The Trans-Gender Body as Dada Object
insidious than the gallery, and more influential and popular than the museum. By buying advertising space in an art magazine, Benglis was underscoring the political and economic links between art, the media and the market, at the same time as she was making explicit the heterosexual visual epistemology governing the production and cultural circulation of images. Benglis was a pop sculptor, modeling her living organism (just as she used polyurethane, foam, glass, steel, wax or latex) to construct a public materiality whose paradoxical status—at once commercial and abject, pornographic but insistently hetero-centered—drew down censorship from the “democratic” and “feminist” press of the day and raised her to myth status. Using the collage techniques favored by the modernist avant-gardes, but applying them to the political anatomy of sexual difference, Benglis sculpted a body that was impossible according to the hegemonic criteria of beauty, health and identity. But her parody prose eroded any possibility of identification and allowed her a degree of political distance (or hygiene) with regard to queer contamination. Before and after Benglis there was Duchamp, Artaud, Carol Rama, Unica Zürn, Alice Neel, Claude Cahun, Pierre Molinier, Jürgen Klauke, Niki de Saint-Phalle, Judy Chicago, Eva Hesse, and Zoe Leonard. But the radical distortion of normative representations of gender did not come from art, but from subaltern cultures and sexual politics. When I first saw this image of Benglis it was a long time after it was made, at the end of the 1980s, in an English variation on the American lesbian review On Our Backs, made with black-and-white photocopies using images of Del LaGrace Volcano and Tee Corine, which you could get hold of in London nightclubs. Collaging a collage, someone had written in the bubble coming out of Benglis’s mouth, making a new advertisement: “Come to the party and bring your best dildo.” Taken from the artistic space of Artforum and recontextualized in a queer zine, for me this image was neither “an object of extreme vulgarity” nor a parody pop icon. What I saw in this image was my body as political syntagm, desiring and desired materiality. I understood that my trans-gender body, which once was invisible, existed as a Dada body before surgery, endocrinology or genetics could construct it. This image, and the images by Barbara Hammer and Cathie Opie, reconstructed my body, adding to my living archive what were like forbidden pieces in a utopian taxonomy.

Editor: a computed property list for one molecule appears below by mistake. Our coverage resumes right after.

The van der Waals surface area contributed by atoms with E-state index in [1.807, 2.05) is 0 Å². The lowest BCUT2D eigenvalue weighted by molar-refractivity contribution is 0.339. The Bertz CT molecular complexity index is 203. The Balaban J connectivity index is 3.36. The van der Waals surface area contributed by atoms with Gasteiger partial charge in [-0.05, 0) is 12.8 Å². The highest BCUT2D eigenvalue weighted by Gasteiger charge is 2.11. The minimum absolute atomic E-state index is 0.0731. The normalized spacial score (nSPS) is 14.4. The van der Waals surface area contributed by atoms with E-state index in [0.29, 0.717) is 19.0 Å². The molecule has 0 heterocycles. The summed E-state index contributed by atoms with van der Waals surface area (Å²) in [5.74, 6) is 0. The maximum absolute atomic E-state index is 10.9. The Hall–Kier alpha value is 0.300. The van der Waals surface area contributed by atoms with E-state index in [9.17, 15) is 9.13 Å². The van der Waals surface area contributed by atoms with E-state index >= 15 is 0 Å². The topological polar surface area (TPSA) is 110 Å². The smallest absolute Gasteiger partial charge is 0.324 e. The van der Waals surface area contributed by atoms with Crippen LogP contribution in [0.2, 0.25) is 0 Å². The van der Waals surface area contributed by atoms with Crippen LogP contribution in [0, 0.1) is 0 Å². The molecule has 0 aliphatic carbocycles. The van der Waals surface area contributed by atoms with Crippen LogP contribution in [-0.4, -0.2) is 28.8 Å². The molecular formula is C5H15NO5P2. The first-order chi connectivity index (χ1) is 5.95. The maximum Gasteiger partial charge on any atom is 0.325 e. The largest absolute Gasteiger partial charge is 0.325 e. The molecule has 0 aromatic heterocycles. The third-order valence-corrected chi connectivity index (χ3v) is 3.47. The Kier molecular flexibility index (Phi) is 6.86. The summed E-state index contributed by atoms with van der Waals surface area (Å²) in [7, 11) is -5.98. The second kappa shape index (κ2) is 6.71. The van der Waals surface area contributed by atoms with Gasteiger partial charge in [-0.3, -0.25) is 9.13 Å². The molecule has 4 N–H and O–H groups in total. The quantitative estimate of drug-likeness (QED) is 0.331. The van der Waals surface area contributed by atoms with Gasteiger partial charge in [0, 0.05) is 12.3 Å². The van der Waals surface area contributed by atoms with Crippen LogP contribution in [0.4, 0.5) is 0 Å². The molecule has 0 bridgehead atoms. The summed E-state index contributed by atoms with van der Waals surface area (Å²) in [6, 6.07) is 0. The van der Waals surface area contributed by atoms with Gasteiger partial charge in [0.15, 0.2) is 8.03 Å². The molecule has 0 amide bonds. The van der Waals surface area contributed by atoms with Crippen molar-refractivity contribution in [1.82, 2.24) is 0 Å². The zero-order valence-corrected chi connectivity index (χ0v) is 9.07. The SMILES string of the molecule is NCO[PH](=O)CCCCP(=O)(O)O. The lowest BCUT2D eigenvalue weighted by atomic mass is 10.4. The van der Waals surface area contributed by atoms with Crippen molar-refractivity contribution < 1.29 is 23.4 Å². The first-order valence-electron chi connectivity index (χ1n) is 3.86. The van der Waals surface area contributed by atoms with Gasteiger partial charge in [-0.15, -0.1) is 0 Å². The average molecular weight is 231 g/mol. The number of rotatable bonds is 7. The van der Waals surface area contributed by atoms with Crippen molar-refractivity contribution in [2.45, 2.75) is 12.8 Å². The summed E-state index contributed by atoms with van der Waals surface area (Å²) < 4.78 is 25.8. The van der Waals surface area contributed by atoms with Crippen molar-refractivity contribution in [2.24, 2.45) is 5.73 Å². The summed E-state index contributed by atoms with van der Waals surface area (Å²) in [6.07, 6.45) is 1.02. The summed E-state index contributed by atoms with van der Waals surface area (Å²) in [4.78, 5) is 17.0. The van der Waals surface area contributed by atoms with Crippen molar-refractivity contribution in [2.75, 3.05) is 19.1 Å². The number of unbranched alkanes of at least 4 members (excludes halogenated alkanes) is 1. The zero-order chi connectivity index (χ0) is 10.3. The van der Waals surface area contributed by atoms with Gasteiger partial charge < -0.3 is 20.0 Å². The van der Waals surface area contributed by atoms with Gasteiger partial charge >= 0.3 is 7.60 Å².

Translation, C. Penwarden
Lynda Benglis (et Marilyn Lenkowsky). « Female Sensibility ». 1973. Vidéo